March 19, 2017
How to Code HTML to WordPress - Part 3
Part three of my screencast series "How to Code HTML to WordPress" I opt to get our Gulp task runner plugin as a result of some
CSS snags that come up.
WordPress unfortunately generates some mark up when using its built-in methods and functions. While these are configurable, they sometimes work against your workflow. I found this out first hand in Part 2 and decide I better get the Gulp.js the original author of the HTML theme created rolling.
To implement Gulp in our theme I needed to edit some files and directories to include the necessary folder paths and plugins.
The First Half
The Last Half
The last half of the video is dedicated to making the content inside the header portion of the theme dynamic. It is updated inside WordPress and configurable by the end-user.
This video is optional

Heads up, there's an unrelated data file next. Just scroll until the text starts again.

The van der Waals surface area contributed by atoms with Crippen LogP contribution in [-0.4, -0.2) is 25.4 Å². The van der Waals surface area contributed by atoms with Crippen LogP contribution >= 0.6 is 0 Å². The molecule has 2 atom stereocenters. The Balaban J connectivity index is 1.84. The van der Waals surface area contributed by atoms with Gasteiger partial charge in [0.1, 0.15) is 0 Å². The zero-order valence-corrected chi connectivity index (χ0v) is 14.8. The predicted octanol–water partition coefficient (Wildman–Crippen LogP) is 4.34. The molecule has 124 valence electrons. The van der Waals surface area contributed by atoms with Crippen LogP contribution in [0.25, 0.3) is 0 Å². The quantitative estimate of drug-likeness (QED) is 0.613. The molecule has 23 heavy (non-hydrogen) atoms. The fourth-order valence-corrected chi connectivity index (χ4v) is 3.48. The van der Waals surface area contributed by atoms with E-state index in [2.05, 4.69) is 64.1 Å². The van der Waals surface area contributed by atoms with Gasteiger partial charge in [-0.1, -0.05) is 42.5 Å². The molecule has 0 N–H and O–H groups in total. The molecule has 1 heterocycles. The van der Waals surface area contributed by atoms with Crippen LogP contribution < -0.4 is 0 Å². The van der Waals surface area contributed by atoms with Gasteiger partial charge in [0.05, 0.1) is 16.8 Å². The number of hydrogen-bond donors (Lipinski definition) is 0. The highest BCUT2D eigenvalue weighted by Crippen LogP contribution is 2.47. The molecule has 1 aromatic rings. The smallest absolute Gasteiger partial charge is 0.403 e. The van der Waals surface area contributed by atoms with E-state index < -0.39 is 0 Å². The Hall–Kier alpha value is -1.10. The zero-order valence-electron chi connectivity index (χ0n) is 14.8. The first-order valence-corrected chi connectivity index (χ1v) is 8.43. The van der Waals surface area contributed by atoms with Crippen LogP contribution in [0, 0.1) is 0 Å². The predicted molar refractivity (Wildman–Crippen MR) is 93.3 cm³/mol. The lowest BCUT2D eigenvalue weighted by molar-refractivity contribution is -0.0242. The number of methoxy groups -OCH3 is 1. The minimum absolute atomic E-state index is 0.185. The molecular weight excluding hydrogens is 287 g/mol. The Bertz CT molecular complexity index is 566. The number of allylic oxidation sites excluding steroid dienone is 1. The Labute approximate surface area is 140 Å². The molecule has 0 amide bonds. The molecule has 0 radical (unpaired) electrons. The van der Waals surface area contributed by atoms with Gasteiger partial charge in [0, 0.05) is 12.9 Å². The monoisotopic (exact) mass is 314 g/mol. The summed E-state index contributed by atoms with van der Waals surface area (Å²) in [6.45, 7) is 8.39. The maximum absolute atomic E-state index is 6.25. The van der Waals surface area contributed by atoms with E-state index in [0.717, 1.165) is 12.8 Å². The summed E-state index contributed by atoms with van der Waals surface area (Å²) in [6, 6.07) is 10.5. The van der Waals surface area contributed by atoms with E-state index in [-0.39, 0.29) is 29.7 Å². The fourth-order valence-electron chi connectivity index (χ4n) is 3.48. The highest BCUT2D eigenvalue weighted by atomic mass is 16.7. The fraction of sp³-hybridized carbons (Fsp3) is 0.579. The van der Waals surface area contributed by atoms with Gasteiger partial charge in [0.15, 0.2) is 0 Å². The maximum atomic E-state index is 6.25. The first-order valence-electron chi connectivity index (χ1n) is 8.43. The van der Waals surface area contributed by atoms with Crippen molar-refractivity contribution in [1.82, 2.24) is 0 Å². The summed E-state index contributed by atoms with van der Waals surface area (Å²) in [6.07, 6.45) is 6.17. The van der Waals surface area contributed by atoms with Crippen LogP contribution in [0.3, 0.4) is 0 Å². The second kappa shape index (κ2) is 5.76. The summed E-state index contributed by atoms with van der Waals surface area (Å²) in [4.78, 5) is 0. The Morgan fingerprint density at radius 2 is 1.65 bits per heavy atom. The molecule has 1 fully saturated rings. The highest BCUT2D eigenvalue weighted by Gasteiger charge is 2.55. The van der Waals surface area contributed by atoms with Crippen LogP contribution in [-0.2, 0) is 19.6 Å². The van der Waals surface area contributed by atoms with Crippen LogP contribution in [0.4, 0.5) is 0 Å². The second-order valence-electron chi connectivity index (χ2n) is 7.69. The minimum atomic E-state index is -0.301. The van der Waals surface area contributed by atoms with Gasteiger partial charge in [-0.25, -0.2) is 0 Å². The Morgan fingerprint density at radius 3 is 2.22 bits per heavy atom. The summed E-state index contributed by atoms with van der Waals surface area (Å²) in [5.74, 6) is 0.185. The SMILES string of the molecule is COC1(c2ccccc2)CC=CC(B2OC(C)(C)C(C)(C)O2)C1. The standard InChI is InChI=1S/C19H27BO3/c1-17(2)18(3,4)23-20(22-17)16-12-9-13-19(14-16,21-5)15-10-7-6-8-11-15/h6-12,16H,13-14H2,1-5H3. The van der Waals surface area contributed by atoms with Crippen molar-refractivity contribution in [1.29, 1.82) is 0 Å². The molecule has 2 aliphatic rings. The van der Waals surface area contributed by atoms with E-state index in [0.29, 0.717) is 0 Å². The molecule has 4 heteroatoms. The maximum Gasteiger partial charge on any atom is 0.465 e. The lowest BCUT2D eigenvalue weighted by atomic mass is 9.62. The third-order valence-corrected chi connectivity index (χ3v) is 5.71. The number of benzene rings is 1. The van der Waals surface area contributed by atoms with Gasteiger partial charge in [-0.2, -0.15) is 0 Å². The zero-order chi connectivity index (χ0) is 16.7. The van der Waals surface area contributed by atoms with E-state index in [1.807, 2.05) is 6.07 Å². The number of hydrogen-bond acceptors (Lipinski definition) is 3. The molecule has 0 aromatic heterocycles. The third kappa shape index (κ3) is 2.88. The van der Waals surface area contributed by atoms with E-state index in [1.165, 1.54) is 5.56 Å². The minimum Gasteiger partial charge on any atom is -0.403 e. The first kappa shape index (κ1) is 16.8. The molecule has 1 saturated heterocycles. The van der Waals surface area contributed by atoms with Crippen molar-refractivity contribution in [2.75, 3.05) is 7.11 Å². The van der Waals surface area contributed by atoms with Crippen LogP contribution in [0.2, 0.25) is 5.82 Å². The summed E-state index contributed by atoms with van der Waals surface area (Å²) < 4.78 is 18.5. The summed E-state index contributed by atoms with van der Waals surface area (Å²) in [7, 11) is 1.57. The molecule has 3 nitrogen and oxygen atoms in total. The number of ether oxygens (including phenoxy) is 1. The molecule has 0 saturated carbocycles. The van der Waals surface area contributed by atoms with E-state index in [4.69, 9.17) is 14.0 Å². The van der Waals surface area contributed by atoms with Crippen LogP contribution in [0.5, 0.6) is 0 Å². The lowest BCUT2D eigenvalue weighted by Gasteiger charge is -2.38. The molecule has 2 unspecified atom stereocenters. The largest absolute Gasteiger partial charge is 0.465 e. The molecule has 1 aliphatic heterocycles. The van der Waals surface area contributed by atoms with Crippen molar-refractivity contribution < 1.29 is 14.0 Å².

If you want to bypass the Gulp.js route and write vanilla
CSS that's perfectly fine. You can skip the first half of this video and just write your styles inside the
style.css file. You won't be able to nest your styles like I do but feel free to experiment!
Personally, I like to write
Sass and figured many others might to so I extended the theme to offer support for it. The final source code will be the result of what I have implemented in this video so if you get stumped, lost, or just want to skip ahead feel free to download it.
Installing and Using Gulp
If you are new to gulp check out these links:
- Getting To Know Gulp
- How I Prepare a Design for WordPress Development
- How I Use Gulp.js In My Web Development Workflow
The Series So Far
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Part of the How to Code HTML to WordPress collection